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Yeah Prison Abolition.... but what about Public School Abolition?

Dan's picture

        I began writing this piece on the OZ clip of a riot scene which Sharaii and I found during our reading of Right To Be Hostile. How that clip relates to the phrase “epistemology of ignorance” is particularly interesting to me --  because the clip employs codes and stereotypes to reinforce ignorance with a particular economic, political, and oppressive agenda. I wanted to explore systemic ignorance and think about how that relates to the public school systems – and failing schools. In her book, Meiners advocates the abolishment of prisons as they exist now and the re-thinking of the entire criminal justice system. However, that sentiment isn’t shared (or at least I have never come across it) for “failing” public schools. I don’t often hear radical social-justice people discussing publicschool abolitionism – in fact, it is considered by most to be a self-sacrificing and admiral pursuit to teach and work in an inner city public school. But why, if the two are so deeply intertwined? Maybe it is just as problematic to support the public school system if it is a major contributor to systemic oppression and the continuation of the prison industrial complex.
            In my last paper I described issues I have with The Classroom and The Teacher, and how perhaps learning should exist outside of those models. Now, I want to extend that with a critique and then suggestion about the public school system. All of the images posted about public schools disturbed me. Jo and Serenas images of very unnourishing, low-quality food seemed poisonous; Sasha’s pictures of the pre-prison facade and interior of Boston Public schools – the bars and gates and metal detectors – are all physical manifestations of the reality which is the school to prison pipeline.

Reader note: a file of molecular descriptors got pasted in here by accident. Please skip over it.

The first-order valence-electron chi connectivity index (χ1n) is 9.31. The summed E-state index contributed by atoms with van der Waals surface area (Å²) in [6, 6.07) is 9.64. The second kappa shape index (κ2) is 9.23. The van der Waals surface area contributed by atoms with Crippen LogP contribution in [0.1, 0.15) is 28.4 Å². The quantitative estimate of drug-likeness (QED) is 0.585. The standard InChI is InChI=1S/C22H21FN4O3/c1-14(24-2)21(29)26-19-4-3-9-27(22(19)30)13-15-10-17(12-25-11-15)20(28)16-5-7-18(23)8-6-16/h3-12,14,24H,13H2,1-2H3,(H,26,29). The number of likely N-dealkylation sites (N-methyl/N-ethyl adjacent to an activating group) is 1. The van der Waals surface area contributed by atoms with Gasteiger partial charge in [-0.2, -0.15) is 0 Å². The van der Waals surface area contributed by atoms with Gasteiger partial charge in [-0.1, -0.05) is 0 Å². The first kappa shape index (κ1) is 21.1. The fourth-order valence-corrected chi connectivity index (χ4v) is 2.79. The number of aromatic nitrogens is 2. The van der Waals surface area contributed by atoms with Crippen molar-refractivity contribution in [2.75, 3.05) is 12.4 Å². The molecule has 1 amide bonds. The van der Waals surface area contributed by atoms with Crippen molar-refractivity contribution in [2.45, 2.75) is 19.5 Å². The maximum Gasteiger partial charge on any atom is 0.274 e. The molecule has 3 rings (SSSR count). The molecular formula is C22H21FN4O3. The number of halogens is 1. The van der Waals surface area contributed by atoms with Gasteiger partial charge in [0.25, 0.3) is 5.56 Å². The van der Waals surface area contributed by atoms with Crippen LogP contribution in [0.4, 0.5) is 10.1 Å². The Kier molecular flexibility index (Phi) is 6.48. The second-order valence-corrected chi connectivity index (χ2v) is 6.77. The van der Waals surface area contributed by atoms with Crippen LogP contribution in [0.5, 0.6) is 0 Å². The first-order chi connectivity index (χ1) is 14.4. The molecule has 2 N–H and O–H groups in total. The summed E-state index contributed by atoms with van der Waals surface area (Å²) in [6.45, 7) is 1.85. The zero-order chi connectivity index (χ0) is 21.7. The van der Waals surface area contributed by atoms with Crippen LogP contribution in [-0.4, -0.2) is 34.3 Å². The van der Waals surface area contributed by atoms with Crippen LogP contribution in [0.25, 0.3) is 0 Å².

Large, underfunded public schools often do not work -- on many levels; They are machines which, broken complexly and on in multiple places, would be much safer to disassemble entirely (or replace), and begin anew.
        From my experience working in Overbrook High Schools, the problems include 1. that the government does not want to fund the school sufficiently so teachers are often underpaid, understaffed, under-supported, and overworked with overcrowded classrooms. 2. The standardization does not cater to individual needs, creativity, or skills, nor does the test-based curriculum provide young people with any useful tools (but rather trains them to enter an unskilled labor force). 3. Districting creates very unequal/segregated schools -- thus establishing a separate and unequal education system yet again. Also the districting causes standardized assessment (which determines if the school should receive government funding) to be unfair and to endlessly punish those who need help. And 4. as we’ve explored through Meiners -- the surveillance, discipline policies, and security prepare low-income students of color for prison more than anything else. The school has become a scary (as depicted), unpleasant (for all parties involved), industrialized factory for perpetuating systemic oppression. I could go on and on.